• Tim Braithwaite

Manuel Garcia on how to Express the Different ‘Shades of Passion’

‘A few trials will suffice to prove that every shade of passion, however slight, will effect in a peculiar way the physical condition, capacity, formation, and rigidity of the vocal instrument. This tube incessantly changes, and, like a mold, gives a peculiar stamp to every sound which it emits. Owing to its wondrous elasticity, it also depicts external objects, as may be observed even in simple conversation; for instance, if the intention be to represent anything extensive, hollow, or slender, the voice produces, by a moulding movement, sounds of a corresponding descriptive character. The timbres are one of the chief features of a true sentiment; the choice of them cannot be neglected without committing absurdities. They frequently reveal an inward feeling which our words disguise or even contradict.

In chapter II of the First Part, we observed that each sound could receive either the open or closed timbre [see notes below], and that each timbre could, at a singer’s will, become either brilliant or dull [see notes below]. These features, as they offer very numerous combinations, allow a pupil to vary appropriately the expression of voice...’

‘...From our preceding observations, many important results may be deduced:

1st. Sounds that have no brilliancy serve to express poignant sentiments which cause prostration of the vocal organs; such as tenderness, timidity, fear, confusion, terror, &c. Those, on the other hand, which posses their full brilliancy, best express sentiments exciting to the energy of the organs; such as animation, joy, anger, rage, pride, &c.

2ndly. The two opposite timbres pursue an exactly similar course to that of the passions. They start from an intermediate point, where the expression of the softer sentiments is placed, and thence move in an opposite direction. The timbres attain their greatest exaggeration, when the passions themselves reach their utmost limits. Lively or terrible passions, that burst out with violence, require open timbres; while serious sentiments, whether elevated or concentrated, demand dull or covered timbres.’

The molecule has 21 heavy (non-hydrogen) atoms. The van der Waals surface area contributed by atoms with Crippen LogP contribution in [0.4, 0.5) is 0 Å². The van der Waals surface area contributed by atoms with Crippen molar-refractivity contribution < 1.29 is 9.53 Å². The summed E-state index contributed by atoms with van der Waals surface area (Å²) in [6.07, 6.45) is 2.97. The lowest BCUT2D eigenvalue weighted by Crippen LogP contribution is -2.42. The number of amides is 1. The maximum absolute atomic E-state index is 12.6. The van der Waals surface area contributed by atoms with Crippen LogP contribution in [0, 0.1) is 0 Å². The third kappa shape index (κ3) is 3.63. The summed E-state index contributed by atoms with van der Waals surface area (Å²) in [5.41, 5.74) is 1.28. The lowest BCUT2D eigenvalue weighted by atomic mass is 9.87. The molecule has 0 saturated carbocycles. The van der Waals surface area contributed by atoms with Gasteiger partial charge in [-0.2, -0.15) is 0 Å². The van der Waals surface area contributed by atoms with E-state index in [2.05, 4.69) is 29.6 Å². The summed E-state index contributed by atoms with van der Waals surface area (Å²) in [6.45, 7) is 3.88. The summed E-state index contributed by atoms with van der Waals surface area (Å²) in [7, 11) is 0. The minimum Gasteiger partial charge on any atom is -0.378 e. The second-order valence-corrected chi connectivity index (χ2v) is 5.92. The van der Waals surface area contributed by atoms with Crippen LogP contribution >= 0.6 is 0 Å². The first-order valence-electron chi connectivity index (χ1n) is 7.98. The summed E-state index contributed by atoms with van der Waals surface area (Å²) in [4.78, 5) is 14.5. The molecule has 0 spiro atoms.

The image below is Garcia’s diagram illustrating the two different timbres. He explains that the ‘clear timbre’ is caused by the ‘depression of the soft palate and a high position of the larynx,’ whereas the ‘dark’ or ‘closed’ timbre is caused by a ‘raised’ soft palate and a ‘depressed’ larynx.

Garcia gives us an exercise through which we can experience making a vowel either clearer or brighter. Indeed, he states that the changing quality of vowels is explicitly connected to the formation of different timbres:

‘In the same breath, on the same note, and on each of the vowels a,e,i,o, the student must pass through every shade of timbre, from the most open (or bright) to the most closed (or dark). The sounds must be maintained with an equal degree of force. The following table shows what change each vowel undergoes in passing from clear to dark; the process must also be inverted:

A approximates to o.

E “ “ to eu in French

I “ “ to u in French

O “ “ to u in Italian’

Garcia also provides us with another, separate parameter through which the singer can express the various affects; the extent to which a sound is ‘ringing’ or ‘dull:’

‘If after every explosion the glottis closes completely, each impinges sharply on the tympanic membrane, and the sound heard is bright or ringing. But if the glottis is imperfectly closed, and a slight escape of air unites the explosions, the impressions upon the tympanum are blunted, the sound then being veiled. The waste of air can be verified by placing a lighted match before the mouth. The brighter sound does not stir the flame, the veiled one will.’

To summarise the different parameters with which a singer can be vocally expressive according to Garcia:

Somber/Closed = High soft palate and lower larynx

Clear/Open = Low soft palate and higher larynx

Ringing/Bright/Brilliant = A perfectly closed glottis with no wasted air

Veiled/Dull = An imperfectly closed glottis with a certain amount of wasted air

Manuel García, Garcia’s New Treatise on the Art of Singing. A Compendious Method of Instruction, with Examples and Exercises for the Cultivation of the Voice (Boston: O. Ditson, 1870).

Manuel Garcia, Hints on Singing (London: Ascherberg, 1894).


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